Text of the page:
Hydrophobic ion pairing of an insulin-sodium deoxycholate complex for oral delivery of insulin
Shaoping Sun1–3, Na Liang2, Yoshiaki Kawashima3, Dengning Xia2, Fude Cui2
1School of Chemistry and Material Science, Heilongjiang University, Harbin, 2School of Pharmacy, Shenyang Pharmaceutical University, Shenyang, China; 3School of Pharmaceutical Science, Aichi Gakuin University, Nissin, Japan
Abstract: Insulin was complexed with sodium deoxycholate to form an insulin-sodium deoxycholate complex (Ins-SD-Comp) using an hydrophobic ion pairing method in aqueous phase to enhance the liposolubility of insulin. In order to obtain the maximal complexation efficiency, the molar ratio of sodium deoxycholate to insulin was found. The zeta potential method was used to confirm the optimal ratio for formation of Ins-SD-Comp. The structural characteristics of Ins-SD-Comp were assessed using the Fourier transform infrared method. The apparent partition coefficient of insulin increased upon the formation of Ins-SD-Comp. Based on the preliminary study, Ins-SD-Comp was encapsulated into poly(lactide-co-glycolide) (PLGA) nanoparticles using an emulsion solvent diffusion method. The maximal encapsulation efficiency of Ins-SD-Comp into PLGA nanoparticles was 93.6% ± 2.81%, drug loading was about 4.8% ± 0.32%, and the mean diameter of the nanoparticles was 278 ± 13 nm. Biological activity and in vivo results revealed that the bioactivity of insulin was not destroyed during the preparation process. Ins-SD-Comp-loaded PLGA nanoparticles have the potential to reduce serum glucose levels and increase the oral bioavailability of insulin.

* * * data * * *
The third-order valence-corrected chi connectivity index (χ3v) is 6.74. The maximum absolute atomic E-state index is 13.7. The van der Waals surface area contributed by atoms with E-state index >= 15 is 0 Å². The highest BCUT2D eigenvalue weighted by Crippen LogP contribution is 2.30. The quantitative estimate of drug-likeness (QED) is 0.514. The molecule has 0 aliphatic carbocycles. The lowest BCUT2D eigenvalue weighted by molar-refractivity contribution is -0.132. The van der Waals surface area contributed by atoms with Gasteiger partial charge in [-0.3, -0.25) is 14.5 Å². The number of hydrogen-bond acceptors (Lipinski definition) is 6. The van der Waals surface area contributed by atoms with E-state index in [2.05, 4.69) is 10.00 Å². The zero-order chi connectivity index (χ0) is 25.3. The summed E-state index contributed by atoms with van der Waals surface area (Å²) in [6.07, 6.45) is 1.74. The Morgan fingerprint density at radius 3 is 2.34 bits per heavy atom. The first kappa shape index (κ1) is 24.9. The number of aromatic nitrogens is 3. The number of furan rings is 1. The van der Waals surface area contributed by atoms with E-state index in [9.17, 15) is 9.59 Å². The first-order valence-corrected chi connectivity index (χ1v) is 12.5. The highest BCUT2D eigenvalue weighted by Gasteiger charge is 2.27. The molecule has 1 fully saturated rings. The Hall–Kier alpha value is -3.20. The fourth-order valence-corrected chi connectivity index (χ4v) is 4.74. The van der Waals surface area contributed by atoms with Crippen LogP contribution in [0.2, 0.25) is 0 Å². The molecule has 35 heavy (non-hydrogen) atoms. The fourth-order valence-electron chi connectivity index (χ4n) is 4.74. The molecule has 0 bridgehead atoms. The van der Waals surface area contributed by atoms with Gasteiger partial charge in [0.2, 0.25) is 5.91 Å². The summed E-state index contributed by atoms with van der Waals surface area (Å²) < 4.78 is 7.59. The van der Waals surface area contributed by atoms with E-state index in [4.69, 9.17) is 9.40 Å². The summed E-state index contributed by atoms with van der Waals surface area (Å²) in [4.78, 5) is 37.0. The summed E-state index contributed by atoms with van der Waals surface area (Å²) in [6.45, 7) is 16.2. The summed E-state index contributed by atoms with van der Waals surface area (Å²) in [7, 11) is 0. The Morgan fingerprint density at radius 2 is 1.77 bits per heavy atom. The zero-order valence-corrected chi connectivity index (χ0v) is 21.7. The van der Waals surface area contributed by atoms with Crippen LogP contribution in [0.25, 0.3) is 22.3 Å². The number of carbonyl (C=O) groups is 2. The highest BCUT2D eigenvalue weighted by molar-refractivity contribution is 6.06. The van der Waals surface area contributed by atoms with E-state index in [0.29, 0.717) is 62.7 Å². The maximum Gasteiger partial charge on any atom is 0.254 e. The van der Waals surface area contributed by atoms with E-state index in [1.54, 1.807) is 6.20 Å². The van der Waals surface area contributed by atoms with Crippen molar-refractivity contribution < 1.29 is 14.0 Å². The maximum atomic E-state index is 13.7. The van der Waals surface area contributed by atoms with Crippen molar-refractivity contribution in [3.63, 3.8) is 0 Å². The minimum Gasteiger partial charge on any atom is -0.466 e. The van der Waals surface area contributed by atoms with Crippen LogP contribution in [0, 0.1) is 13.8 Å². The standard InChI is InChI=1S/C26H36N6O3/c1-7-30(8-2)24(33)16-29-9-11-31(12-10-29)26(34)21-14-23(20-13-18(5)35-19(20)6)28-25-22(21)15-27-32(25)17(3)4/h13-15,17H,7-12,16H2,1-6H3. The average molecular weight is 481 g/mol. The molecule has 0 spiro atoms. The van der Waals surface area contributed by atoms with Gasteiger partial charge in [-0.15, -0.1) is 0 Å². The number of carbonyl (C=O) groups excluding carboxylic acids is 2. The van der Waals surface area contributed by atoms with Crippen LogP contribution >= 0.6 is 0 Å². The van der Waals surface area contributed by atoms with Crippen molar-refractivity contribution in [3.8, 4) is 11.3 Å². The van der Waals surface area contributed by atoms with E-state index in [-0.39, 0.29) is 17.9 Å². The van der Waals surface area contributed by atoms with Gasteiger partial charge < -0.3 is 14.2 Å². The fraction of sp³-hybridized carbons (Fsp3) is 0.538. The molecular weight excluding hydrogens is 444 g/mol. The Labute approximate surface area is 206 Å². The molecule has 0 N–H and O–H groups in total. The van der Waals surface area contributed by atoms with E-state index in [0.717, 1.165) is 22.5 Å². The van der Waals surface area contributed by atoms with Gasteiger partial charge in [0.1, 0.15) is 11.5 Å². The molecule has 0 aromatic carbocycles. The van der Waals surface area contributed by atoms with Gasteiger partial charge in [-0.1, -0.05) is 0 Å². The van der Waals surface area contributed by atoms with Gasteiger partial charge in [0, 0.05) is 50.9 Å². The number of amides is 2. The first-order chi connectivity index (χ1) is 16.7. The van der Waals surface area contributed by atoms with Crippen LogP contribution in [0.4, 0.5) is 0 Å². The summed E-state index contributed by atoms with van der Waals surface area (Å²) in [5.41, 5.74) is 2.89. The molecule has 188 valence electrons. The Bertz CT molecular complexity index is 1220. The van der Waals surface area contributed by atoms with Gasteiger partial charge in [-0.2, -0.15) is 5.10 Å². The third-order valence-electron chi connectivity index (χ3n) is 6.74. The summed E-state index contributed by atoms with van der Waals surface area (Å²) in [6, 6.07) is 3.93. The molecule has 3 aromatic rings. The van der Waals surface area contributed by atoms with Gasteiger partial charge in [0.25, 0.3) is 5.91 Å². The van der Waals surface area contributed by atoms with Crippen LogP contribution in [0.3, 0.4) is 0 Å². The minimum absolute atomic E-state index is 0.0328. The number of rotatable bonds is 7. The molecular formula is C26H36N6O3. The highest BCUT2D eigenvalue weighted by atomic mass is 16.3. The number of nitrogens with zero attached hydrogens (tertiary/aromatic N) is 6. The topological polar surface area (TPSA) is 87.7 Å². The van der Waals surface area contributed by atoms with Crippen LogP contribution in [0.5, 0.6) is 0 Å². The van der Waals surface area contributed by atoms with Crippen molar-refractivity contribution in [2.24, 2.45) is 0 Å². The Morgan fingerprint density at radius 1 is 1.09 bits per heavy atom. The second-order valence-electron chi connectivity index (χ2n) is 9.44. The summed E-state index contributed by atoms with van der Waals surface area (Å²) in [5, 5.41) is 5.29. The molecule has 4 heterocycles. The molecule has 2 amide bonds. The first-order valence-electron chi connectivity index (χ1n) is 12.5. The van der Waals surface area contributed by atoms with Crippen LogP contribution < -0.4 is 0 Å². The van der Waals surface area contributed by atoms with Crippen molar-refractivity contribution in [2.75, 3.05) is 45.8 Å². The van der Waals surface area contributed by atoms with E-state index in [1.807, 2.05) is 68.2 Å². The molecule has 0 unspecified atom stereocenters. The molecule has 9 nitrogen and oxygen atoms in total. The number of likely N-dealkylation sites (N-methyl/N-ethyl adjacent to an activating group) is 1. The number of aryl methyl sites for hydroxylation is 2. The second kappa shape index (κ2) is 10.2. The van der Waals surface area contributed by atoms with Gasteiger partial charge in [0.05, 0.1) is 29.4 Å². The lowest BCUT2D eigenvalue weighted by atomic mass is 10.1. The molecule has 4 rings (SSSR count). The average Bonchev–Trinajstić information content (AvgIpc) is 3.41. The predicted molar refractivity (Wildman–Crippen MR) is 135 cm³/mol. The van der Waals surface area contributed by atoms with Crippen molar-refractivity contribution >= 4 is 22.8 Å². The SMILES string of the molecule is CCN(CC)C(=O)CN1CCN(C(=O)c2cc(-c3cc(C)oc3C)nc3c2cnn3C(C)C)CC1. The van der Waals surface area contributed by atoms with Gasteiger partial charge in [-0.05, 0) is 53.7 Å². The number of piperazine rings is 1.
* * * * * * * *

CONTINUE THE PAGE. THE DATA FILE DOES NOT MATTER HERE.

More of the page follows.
Keywords: insulin complex, sodium deoxycholate, nanoparticles, zeta potential, oral bioavailability
This work is published and licensed by Dove Medical Press Limited. The full terms of this license are available at https://www.dovepress.com/terms.php and incorporate the Creative Commons Attribution - Non Commercial (unported, v3.0) License. By accessing the work you hereby accept the Terms. Non-commercial uses of the work are permitted without any further permission from Dove Medical Press Limited, provided the work is properly attributed. For permission for commercial use of this work, please see paragraphs 4.2 and 5 of our Terms.Download Article [PDF] View Full Text [HTML][Machine readable]